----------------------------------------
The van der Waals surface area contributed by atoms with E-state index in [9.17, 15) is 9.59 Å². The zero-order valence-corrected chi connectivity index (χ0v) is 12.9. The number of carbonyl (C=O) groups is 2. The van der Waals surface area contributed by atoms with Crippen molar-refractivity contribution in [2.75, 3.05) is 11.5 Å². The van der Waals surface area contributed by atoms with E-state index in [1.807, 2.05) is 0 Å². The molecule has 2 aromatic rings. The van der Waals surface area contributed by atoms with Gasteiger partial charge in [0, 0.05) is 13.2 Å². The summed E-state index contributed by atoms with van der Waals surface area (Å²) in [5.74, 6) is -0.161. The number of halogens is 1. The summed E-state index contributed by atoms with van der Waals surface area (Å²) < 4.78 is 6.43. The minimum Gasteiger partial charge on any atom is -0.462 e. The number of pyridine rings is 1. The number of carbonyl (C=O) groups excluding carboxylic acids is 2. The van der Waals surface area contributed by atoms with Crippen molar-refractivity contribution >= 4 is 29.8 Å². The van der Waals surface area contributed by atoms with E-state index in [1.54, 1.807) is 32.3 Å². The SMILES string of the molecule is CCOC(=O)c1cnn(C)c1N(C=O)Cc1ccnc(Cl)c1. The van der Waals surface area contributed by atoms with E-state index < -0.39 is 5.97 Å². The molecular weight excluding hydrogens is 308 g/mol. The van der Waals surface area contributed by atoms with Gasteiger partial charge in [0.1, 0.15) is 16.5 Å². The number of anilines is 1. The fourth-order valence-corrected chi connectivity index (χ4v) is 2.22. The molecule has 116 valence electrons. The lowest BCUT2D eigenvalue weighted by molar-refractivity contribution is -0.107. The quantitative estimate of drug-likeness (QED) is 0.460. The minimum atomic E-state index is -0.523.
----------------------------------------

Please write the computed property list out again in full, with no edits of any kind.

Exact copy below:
The van der Waals surface area contributed by atoms with E-state index in [9.17, 15) is 9.59 Å². The zero-order valence-corrected chi connectivity index (χ0v) is 12.9. The number of carbonyl (C=O) groups is 2. The van der Waals surface area contributed by atoms with Crippen molar-refractivity contribution in [2.75, 3.05) is 11.5 Å². The van der Waals surface area contributed by atoms with E-state index in [1.807, 2.05) is 0 Å². The molecule has 2 aromatic rings. The van der Waals surface area contributed by atoms with Gasteiger partial charge in [0, 0.05) is 13.2 Å². The summed E-state index contributed by atoms with van der Waals surface area (Å²) in [5.74, 6) is -0.161. The number of halogens is 1. The summed E-state index contributed by atoms with van der Waals surface area (Å²) < 4.78 is 6.43. The minimum Gasteiger partial charge on any atom is -0.462 e. The number of pyridine rings is 1. The number of carbonyl (C=O) groups excluding carboxylic acids is 2. The van der Waals surface area contributed by atoms with Crippen molar-refractivity contribution >= 4 is 29.8 Å². The van der Waals surface area contributed by atoms with E-state index in [1.54, 1.807) is 32.3 Å². The SMILES string of the molecule is CCOC(=O)c1cnn(C)c1N(C=O)Cc1ccnc(Cl)c1. The van der Waals surface area contributed by atoms with E-state index < -0.39 is 5.97 Å². The molecular weight excluding hydrogens is 308 g/mol. The van der Waals surface area contributed by atoms with Gasteiger partial charge in [0.1, 0.15) is 16.5 Å². The number of anilines is 1. The fourth-order valence-corrected chi connectivity index (χ4v) is 2.22. The molecule has 116 valence electrons. The lowest BCUT2D eigenvalue weighted by molar-refractivity contribution is -0.107. The quantitative estimate of drug-likeness (QED) is 0.460. The minimum atomic E-state index is -0.523.